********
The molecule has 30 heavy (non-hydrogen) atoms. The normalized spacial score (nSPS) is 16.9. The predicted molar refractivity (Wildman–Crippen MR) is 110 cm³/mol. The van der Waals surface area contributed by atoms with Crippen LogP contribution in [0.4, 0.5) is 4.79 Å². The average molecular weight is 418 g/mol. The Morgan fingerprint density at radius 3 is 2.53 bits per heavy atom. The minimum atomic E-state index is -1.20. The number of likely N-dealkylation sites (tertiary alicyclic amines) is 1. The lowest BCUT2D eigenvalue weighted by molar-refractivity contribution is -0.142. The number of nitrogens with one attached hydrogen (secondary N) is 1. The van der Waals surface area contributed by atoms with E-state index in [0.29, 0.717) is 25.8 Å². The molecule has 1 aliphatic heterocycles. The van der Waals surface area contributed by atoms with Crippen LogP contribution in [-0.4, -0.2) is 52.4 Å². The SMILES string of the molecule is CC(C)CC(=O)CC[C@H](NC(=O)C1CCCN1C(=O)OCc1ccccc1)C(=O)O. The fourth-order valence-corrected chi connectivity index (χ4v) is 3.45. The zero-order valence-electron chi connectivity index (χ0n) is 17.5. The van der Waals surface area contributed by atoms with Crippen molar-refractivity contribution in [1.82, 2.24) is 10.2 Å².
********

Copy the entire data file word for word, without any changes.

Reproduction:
The molecule has 30 heavy (non-hydrogen) atoms. The normalized spacial score (nSPS) is 16.9. The predicted molar refractivity (Wildman–Crippen MR) is 110 cm³/mol. The van der Waals surface area contributed by atoms with Crippen LogP contribution in [0.4, 0.5) is 4.79 Å². The average molecular weight is 418 g/mol. The Morgan fingerprint density at radius 3 is 2.53 bits per heavy atom. The minimum atomic E-state index is -1.20. The number of likely N-dealkylation sites (tertiary alicyclic amines) is 1. The lowest BCUT2D eigenvalue weighted by molar-refractivity contribution is -0.142. The number of nitrogens with one attached hydrogen (secondary N) is 1. The van der Waals surface area contributed by atoms with E-state index in [0.29, 0.717) is 25.8 Å². The molecule has 1 aliphatic heterocycles. The van der Waals surface area contributed by atoms with Crippen LogP contribution in [-0.4, -0.2) is 52.4 Å². The SMILES string of the molecule is CC(C)CC(=O)CC[C@H](NC(=O)C1CCCN1C(=O)OCc1ccccc1)C(=O)O. The fourth-order valence-corrected chi connectivity index (χ4v) is 3.45. The zero-order valence-electron chi connectivity index (χ0n) is 17.5. The van der Waals surface area contributed by atoms with Crippen molar-refractivity contribution in [1.82, 2.24) is 10.2 Å².